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Spinach Powers Up Fuel Cells with More Efficiency

If it can give Popeye a power boost, maybe it's not surprising that it could also help power a car.

Spinach, the green vegetable we were all tricked into eating by cartoon character Popeye as kids, doesn't just provide huge amounts of energy and nutrients to humans.

The leafy vegetable has the potential to help power fuel cells, according to a new study by researchers in AU's Department of Chemistry.

A group of AU researchers recently demonstrated the vegetable's potential by converting it into carbon nanosheets that act as a catalyst for an oxygen reduction in fuel cells and metal-air batteries.

RELATED: MIT RESEARCHERS TRANSFORM SPINACH INTO EXPLOSIVE DETECTORS

Improving fuel cell performance with spinach

Shouzhong Zou and his team at the Department of Chemistry, American University (AU) set out to try spinach as a means for improving the performance of fuel cells, and even they were surprised by the outcome.

In proof-of-concept experiments, they used locally-bought spinach to make their carbon catalyst for fuel cells and metal-air batteries that would otherwise typically use platinum-based catalysts.

"This work suggests that sustainable catalysts can be made for an oxygen reduction reaction from natural resources," Prof. Shouzhong Zou, chemistry professor at AU and the paper's lead author explained in a press release.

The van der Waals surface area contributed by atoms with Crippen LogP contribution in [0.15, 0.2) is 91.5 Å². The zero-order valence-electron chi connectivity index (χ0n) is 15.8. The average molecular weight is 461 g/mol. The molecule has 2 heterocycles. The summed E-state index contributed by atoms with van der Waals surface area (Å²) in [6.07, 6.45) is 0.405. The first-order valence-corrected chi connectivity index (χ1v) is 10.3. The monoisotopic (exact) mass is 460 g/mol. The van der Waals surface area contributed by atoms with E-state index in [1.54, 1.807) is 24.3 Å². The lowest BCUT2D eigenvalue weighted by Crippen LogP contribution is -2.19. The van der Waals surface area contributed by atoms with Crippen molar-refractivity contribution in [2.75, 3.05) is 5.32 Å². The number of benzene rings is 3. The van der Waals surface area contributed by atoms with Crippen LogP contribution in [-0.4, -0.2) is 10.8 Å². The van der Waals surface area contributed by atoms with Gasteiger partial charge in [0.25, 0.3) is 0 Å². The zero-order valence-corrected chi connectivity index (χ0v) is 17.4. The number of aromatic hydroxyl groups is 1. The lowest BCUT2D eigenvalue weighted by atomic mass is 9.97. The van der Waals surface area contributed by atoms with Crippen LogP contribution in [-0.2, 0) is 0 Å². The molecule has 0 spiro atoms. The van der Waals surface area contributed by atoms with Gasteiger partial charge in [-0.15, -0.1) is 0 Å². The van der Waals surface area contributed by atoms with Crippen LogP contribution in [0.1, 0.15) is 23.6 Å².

"The method we tested can produce highly active, carbon-based catalysts from spinach, which is a renewable biomass. In fact, we believe it outperforms commercial platinum catalysts in both activity and stability. The catalysts are potentially applicable in hydrogen fuel cells and metal-air batteries," Prof. Shouzhong Zou continued.

Popeye would be proud

The AU researchers' spinach-based catalyst provides an inexpensive and less toxic alternative to traditional platinum-based catalysts. Spinach is a great candidate as a plant-derived catalyst due to the fact that it survives in low temperatures, 

Spinach is a good candidate for this work because it survives in low temperatures, is easy to grow, and is rich in iron and nitrogen, essential components for this type of catalyst.

In order to create their spinach nanosheets, the researchers put washed, juiced, and freeze-dried the spinach before manually grinding it into a fine powder. They then added a little extra nitrogen to the powdered spinach to improve the performance.

Impressively, the team said their lab simulation measurements showed that their spinach catalysts performed better than equivalent platinum-based catalysts. Next, the researchers aim to test their prototype devices, such as hydrogen fuel cells.

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